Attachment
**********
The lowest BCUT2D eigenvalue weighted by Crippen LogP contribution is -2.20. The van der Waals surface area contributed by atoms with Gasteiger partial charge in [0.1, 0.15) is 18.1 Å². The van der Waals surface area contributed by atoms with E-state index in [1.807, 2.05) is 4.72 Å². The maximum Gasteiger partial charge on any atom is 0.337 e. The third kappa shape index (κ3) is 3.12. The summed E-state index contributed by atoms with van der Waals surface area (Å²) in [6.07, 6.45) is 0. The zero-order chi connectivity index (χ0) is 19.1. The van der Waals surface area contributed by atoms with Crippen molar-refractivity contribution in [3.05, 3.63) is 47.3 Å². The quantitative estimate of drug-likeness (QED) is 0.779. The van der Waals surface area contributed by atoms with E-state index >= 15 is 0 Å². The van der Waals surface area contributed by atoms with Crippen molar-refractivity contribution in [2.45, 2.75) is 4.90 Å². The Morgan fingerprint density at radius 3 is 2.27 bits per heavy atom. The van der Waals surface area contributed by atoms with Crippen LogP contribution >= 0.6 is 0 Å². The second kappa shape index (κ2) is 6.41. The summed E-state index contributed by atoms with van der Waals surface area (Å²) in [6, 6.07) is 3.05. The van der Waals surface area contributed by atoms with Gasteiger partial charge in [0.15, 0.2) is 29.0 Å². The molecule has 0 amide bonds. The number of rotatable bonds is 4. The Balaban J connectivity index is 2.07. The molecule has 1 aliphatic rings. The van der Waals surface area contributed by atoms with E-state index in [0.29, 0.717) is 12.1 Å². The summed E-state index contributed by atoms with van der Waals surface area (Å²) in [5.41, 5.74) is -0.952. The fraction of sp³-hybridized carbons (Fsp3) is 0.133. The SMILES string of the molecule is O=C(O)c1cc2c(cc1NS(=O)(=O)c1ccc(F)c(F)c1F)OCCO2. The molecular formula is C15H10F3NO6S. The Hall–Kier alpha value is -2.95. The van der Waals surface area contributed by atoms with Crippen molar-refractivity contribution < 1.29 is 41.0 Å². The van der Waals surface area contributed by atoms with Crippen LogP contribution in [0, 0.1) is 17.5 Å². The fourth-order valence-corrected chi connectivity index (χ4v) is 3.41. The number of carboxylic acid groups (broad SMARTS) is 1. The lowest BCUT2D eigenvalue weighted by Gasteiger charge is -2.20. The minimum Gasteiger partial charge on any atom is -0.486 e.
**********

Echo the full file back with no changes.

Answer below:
The lowest BCUT2D eigenvalue weighted by Crippen LogP contribution is -2.20. The van der Waals surface area contributed by atoms with Gasteiger partial charge in [0.1, 0.15) is 18.1 Å². The van der Waals surface area contributed by atoms with E-state index in [1.807, 2.05) is 4.72 Å². The maximum Gasteiger partial charge on any atom is 0.337 e. The third kappa shape index (κ3) is 3.12. The summed E-state index contributed by atoms with van der Waals surface area (Å²) in [6.07, 6.45) is 0. The zero-order chi connectivity index (χ0) is 19.1. The van der Waals surface area contributed by atoms with Crippen molar-refractivity contribution in [3.05, 3.63) is 47.3 Å². The quantitative estimate of drug-likeness (QED) is 0.779. The van der Waals surface area contributed by atoms with E-state index >= 15 is 0 Å². The van der Waals surface area contributed by atoms with Crippen molar-refractivity contribution in [2.45, 2.75) is 4.90 Å². The Morgan fingerprint density at radius 3 is 2.27 bits per heavy atom. The van der Waals surface area contributed by atoms with Crippen LogP contribution >= 0.6 is 0 Å². The second kappa shape index (κ2) is 6.41. The summed E-state index contributed by atoms with van der Waals surface area (Å²) in [6, 6.07) is 3.05. The van der Waals surface area contributed by atoms with Gasteiger partial charge in [0.15, 0.2) is 29.0 Å². The molecule has 0 amide bonds. The number of rotatable bonds is 4. The Balaban J connectivity index is 2.07. The molecule has 1 aliphatic rings. The van der Waals surface area contributed by atoms with E-state index in [0.29, 0.717) is 12.1 Å². The summed E-state index contributed by atoms with van der Waals surface area (Å²) in [5.41, 5.74) is -0.952. The fraction of sp³-hybridized carbons (Fsp3) is 0.133. The SMILES string of the molecule is O=C(O)c1cc2c(cc1NS(=O)(=O)c1ccc(F)c(F)c1F)OCCO2. The molecular formula is C15H10F3NO6S. The Hall–Kier alpha value is -2.95. The van der Waals surface area contributed by atoms with Crippen molar-refractivity contribution < 1.29 is 41.0 Å². The van der Waals surface area contributed by atoms with Crippen LogP contribution in [0, 0.1) is 17.5 Å². The fourth-order valence-corrected chi connectivity index (χ4v) is 3.41. The number of carboxylic acid groups (broad SMARTS) is 1. The lowest BCUT2D eigenvalue weighted by Gasteiger charge is -2.20. The minimum Gasteiger partial charge on any atom is -0.486 e.